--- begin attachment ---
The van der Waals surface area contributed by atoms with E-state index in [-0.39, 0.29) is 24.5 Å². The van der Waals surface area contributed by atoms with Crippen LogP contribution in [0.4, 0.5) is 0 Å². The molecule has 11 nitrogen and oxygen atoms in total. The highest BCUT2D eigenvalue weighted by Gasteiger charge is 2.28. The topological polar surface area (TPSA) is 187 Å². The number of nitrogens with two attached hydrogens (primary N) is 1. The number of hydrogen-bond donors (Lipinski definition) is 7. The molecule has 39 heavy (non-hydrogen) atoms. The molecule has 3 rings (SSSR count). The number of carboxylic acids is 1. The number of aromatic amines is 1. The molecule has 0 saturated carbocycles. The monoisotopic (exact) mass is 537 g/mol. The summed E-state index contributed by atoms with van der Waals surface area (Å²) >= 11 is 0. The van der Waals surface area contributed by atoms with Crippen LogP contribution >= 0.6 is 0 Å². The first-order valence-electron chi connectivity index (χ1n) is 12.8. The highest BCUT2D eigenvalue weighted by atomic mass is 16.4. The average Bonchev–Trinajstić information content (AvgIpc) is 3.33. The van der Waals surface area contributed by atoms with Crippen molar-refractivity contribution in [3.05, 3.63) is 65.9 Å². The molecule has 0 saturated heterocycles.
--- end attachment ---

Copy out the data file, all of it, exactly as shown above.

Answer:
The van der Waals surface area contributed by atoms with E-state index in [-0.39, 0.29) is 24.5 Å². The van der Waals surface area contributed by atoms with Crippen LogP contribution in [0.4, 0.5) is 0 Å². The molecule has 11 nitrogen and oxygen atoms in total. The highest BCUT2D eigenvalue weighted by Gasteiger charge is 2.28. The topological polar surface area (TPSA) is 187 Å². The number of nitrogens with two attached hydrogens (primary N) is 1. The number of hydrogen-bond donors (Lipinski definition) is 7. The molecule has 39 heavy (non-hydrogen) atoms. The molecule has 3 rings (SSSR count). The number of carboxylic acids is 1. The number of aromatic amines is 1. The molecule has 0 saturated carbocycles. The monoisotopic (exact) mass is 537 g/mol. The summed E-state index contributed by atoms with van der Waals surface area (Å²) >= 11 is 0. The van der Waals surface area contributed by atoms with Crippen LogP contribution >= 0.6 is 0 Å². The first-order valence-electron chi connectivity index (χ1n) is 12.8. The highest BCUT2D eigenvalue weighted by atomic mass is 16.4. The average Bonchev–Trinajstić information content (AvgIpc) is 3.33. The van der Waals surface area contributed by atoms with Crippen molar-refractivity contribution in [3.05, 3.63) is 65.9 Å². The molecule has 0 saturated heterocycles.